Sunday, April 01, 2007

Punishing Joffe And Cohen

Why do people want to punish Roland Joffe and Larry Cohen - not to mention the many other folk who put in months of hard work to make Captivity? Why can't they see that only the distribitor, After Dark, is at fault, and only they need to be 'handled'.

Denying the film a rating is simply the wrong thing to do. Fining the distributor - as heavily as they want - makes a lot more sense.

Joss Whedon is supporting the 'Remove the Rating' campaign. How would he feel if Serenity had been denied a rating because of some dumb idiots marketing it in a grossly inappropriate way? He'd be punished by such a sanction as much as the distributor - providing, of course, he really wants people to see his films. If that's the real reason he makes them. I mean... what other commendable reason is there?

[EDIT: Please read the comments, and contribute - no matter what side of the argument you are on]


Anonymous said...

I just found an image of the billboards, and it is not as shocking as I thought. I've seen other images in society that in my opinion would be much more damaging to children. I agree that screwing the film makers for what is probably a very bad movie is over blowing things by a lot.
To me this just barely crosses the line and reminds people with traumatic memories of bad events. Scale back the campaign and use it as an example of where that line is. It has been established.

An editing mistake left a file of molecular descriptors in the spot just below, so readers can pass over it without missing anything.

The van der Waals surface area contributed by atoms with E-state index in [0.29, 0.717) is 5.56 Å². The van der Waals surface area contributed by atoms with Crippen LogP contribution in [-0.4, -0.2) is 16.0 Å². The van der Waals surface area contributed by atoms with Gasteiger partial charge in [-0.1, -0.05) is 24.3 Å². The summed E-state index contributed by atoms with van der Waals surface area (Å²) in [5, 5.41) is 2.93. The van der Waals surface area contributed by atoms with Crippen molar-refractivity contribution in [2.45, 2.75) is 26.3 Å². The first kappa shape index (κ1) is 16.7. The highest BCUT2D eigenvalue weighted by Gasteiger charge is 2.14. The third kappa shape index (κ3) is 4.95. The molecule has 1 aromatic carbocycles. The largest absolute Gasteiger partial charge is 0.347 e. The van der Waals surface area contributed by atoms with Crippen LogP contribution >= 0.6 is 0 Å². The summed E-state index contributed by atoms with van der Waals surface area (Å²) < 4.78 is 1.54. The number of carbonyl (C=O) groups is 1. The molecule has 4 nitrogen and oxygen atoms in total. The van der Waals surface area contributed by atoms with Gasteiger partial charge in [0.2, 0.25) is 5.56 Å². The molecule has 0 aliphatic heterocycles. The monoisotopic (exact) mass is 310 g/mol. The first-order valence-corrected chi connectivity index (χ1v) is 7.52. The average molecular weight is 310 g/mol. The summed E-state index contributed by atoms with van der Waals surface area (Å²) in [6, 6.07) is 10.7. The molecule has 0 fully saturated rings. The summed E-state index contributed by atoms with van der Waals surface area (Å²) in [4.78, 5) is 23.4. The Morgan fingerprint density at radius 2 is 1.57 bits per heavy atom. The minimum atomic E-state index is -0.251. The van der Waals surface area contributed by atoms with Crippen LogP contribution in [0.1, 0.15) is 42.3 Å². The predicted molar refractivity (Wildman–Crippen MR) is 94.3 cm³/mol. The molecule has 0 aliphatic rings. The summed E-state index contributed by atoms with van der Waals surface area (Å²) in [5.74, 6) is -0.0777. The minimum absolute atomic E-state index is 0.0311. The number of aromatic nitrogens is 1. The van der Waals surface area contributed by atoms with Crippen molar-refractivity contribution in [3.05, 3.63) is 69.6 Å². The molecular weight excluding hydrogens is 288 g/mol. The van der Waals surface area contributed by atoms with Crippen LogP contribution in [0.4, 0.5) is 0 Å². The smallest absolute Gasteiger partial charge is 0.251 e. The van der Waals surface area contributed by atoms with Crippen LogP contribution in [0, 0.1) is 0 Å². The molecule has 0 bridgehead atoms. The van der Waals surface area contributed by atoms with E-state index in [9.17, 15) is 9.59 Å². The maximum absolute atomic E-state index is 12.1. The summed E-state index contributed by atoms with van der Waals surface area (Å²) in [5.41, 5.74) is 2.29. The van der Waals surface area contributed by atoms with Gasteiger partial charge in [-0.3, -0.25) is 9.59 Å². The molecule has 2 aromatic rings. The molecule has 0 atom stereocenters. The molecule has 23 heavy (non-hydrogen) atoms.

Brendon said...

We posted the billboards here a week or two ago, when all the fuss was at full steam.

I expect Cohen's original script was probably a pretty good B-script. His work normally is.

Lord alone knows what Joffe and the producers have made of it. We already commented here on how they altered the end for no reason.

Anonymous said...

I really don't understand the basis for the argument. While it's a shame a director's film might be sacrificed in this, it comes down to a bad business decision by the people who purchased the film in the first place. It's great to have sympathy, but c'mon. They were told not to release this advertising campaign into the public marketplace and they did in the face of that. That's what happens and should happen.

Brendon said...

It's a shame? A shame?

Surely the film is the point of this whole shooting match. So many arguments hinge on this being a business - which it is - but neglect that it is also an art, or at least a craft.

A film shouldn't be sacrificed to punish a business. That's like limiting a publisher to a print run of 100 copies on a hotly anticipated title - seems like suitable punishment for the publisher, but it really, really screws the author.

Why not just fine the publisher? I don't care, personally, how much you fine them - just don't take it out on the artists and craftspeople who have worked hard.